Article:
What South Korea is risking in Winter Olympics diplomacy with nuclear North Korea and Kim Jong-un
Donald Kirk says the South Korean president may yearn for reconciliation but he must give priority to defence, as the Olympic message of peace did not win over North Korea in the past and is even more unlikely to do so now
The timing of the Winter Olympics, in the South Korean mountain district of Pyeongchang in February, could not be better – or worse. By hinting at sending a team, North Korea’s leader Kim Jong-un is exploiting the desire of President Moon Jae-in to turn the Games into a chance for reconciliation. But Kim is sure to drive a hard bargain. At the very least, he’s likely to demand the cancellation of annual military exercises by the US and South Korea.
American military people are not sure how to react. They want to stay on the best of terms with close ally Seoul, but are far from certain if now is a good time to be soft-pedalling exercises, when tensions on the Korean peninsula are at a critical stage, with Kim ready to press “the nuclear button” on his desk at any time.
The fear in the hearts of some South Koreans is that, if the US and South Korea are still playing war games, the North will not only refuse in the end to join in the Olympics but will also stage missile tests, perhaps a seventh nuclear test. One would think Kim’s sudden openness to talks about joining in the Games would rule out any chance of terrorism, but who can forget Korean Air Flight 858, blown up over the Indian Ocean in November 1987, killing all 115 on board, nearly a year before the 1988 Seoul Summer Olympics? Might not a display of acquiescence towards North Korea be an invitation to more threats and intimidation?
US President Donald Trump’s new “security strategy” outlines the dangers posed by North Korea and focuses on the need for resolution, if not by diplomacy then by other means. North Korea has denounced his strategy in the usual insulting terms, while declaring that increased UN Security Council sanctions amount to an “an act of war”.
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The sense in Washington is that now is the time for firmness and determination in the face of rising North Korean rhetoric. Just as clearly, Moon thinks that the Pyeongchang Winter Olympics, coming nearly 30 years after the Seoul Games, offers an opportunity for reconciliation and dialogue. It would be a diplomatic triumph for Moon if North Korea were to send a team to compete in a spirit of harmony and friendship.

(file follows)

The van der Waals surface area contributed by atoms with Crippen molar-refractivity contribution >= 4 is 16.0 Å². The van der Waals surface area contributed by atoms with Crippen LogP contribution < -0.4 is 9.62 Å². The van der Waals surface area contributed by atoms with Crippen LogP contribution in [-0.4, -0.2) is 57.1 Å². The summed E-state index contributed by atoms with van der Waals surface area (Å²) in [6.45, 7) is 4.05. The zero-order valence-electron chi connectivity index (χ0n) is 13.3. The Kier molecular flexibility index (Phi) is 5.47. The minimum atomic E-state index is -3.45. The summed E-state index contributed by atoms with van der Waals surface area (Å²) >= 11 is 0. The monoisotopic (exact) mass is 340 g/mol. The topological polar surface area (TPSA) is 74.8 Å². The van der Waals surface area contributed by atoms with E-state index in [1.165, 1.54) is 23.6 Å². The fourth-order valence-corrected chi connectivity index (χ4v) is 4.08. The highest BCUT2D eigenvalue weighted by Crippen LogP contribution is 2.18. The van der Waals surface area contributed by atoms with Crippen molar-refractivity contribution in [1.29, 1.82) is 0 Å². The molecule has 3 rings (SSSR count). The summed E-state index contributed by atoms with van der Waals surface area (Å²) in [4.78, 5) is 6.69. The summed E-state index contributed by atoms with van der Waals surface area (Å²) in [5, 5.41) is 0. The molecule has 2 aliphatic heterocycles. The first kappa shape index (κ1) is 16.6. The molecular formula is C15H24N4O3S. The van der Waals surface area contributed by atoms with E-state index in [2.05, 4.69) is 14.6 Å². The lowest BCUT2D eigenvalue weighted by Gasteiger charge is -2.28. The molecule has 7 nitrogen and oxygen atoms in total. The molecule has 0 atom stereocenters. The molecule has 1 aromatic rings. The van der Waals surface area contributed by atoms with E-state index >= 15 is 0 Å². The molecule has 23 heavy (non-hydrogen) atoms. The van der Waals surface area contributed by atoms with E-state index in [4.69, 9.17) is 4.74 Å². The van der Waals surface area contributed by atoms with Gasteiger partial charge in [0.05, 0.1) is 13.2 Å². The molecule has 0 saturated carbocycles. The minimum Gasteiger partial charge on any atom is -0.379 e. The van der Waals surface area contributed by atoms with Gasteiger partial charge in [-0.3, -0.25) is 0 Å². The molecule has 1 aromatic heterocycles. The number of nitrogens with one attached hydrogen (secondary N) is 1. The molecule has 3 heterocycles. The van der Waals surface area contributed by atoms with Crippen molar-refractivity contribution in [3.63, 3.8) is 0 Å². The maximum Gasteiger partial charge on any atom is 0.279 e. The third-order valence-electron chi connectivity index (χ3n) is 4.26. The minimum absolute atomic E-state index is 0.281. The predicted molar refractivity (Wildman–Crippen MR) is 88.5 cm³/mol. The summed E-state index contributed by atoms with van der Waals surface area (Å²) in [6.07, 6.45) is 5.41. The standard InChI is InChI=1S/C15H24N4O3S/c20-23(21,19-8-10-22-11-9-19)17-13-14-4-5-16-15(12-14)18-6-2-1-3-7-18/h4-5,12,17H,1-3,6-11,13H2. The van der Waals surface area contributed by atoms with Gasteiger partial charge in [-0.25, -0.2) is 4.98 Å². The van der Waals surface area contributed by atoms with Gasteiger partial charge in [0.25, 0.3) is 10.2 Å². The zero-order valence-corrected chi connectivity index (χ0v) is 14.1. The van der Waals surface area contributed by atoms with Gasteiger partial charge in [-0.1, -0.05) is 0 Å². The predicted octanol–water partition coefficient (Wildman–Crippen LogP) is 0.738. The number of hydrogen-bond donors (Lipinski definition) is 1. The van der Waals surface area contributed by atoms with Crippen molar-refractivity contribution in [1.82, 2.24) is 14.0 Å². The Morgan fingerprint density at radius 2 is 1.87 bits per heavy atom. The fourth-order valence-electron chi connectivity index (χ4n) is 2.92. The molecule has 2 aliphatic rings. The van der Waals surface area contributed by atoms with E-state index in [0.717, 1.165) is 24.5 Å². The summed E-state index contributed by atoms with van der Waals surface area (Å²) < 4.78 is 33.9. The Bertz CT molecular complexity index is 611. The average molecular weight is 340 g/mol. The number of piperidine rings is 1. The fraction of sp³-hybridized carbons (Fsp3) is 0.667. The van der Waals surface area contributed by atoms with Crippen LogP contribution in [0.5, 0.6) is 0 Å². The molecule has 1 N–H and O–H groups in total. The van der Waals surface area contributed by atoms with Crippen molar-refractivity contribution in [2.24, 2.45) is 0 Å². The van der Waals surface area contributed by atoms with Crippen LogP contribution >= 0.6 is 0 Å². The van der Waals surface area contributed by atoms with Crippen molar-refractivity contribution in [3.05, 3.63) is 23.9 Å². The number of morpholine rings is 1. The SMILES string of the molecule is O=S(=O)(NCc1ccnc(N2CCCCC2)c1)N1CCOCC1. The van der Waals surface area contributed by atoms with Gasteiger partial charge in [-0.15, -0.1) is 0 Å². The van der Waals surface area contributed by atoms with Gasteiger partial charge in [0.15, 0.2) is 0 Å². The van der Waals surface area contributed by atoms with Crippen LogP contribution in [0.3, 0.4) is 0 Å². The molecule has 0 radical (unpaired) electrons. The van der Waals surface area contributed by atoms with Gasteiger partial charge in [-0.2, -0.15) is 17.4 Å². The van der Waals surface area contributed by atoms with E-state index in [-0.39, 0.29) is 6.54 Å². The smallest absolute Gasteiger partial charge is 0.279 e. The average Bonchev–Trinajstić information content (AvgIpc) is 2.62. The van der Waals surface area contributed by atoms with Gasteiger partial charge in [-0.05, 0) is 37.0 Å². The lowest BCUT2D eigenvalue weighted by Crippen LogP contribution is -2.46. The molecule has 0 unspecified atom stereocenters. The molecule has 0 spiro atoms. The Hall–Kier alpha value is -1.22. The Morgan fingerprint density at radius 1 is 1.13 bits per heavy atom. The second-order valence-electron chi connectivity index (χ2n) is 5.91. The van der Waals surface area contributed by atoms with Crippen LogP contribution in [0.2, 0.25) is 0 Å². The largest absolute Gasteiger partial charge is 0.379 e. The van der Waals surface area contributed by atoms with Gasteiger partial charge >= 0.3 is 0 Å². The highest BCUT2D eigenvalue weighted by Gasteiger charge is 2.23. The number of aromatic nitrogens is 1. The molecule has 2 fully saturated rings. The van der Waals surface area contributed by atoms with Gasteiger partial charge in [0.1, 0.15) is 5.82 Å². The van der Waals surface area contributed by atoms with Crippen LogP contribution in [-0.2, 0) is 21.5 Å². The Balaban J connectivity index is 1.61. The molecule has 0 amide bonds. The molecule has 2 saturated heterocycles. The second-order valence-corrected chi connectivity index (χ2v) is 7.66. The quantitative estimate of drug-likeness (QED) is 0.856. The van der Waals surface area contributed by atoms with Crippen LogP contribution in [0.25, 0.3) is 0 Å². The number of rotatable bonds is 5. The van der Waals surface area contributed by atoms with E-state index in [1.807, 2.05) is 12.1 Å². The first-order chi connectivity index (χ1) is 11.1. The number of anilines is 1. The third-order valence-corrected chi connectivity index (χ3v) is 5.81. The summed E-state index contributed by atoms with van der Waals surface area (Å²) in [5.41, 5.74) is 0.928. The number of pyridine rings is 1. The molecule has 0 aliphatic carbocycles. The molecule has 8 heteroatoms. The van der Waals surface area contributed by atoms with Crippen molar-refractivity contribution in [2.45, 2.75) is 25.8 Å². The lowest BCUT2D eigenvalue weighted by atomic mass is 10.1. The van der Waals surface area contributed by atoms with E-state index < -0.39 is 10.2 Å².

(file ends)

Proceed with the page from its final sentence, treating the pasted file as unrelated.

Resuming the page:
Such thinking, however, is highly flawed. There is no way Moon is going to buy time in this confrontation by playing nice guy on war games with the Americans.
One has only to hark back to the 1988 Seoul Games for evidence that Olympic diplomacy is a myth, a fantasy that will not bring enduring peace. Who can forget the worries as South Korea pleaded with the North to send a team, to host events, to do anything to turn the games into an opportunity for reconciliation.
Incredibly, South Korea, then led by the conservative former general, President Roh Tae-woo, preferred somehow to relegate the bombing of Flight 858 into the background as a historical tragedy, almost an accident, not a deliberate effort to destroy the 1988 Games. Almost until the opening of those Games, hopes remained that North Korea would see them as a chance for dialogue, for goodwill.
The chances for reconciliation in those days were, if anything, brighter than now – for one basic reason. North Korea, while it had a nuclear programme, had yet to explode a nuclear device. The issue of Pyongyang’s pretensions as a nuclear power had not yet arisen. There was still a chance, it seemed, that the Games would advance peace between the two Koreas.
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That dream has long since vanished. It’s fine for Moon to yearn for dialogue, for an end to confrontation, but he should forget about the Olympics advancing the cause of peace and stand fast in demands for North Korea to express willingness to negotiate an end to its nuclear programme. Aside from the 1988 Games, think about the 1936 Berlin Olympics, held as Nazi Germany was persecuting Jews and spreading through Europe. It did nothing to halt Adolf Hitler’s slaughter of millions, including six million Jews.
Moon needs to consider these precedents, as he does whatever he can to turn the Pyeongchang Olympics into a step on the way to inter-Korean peace and goodwill. One way not to achieve that goal is to display weakness and agree to abandon annual military exercises crucial to the defence of the South.
Donald Kirk is the author of three books and numerous articles on Korea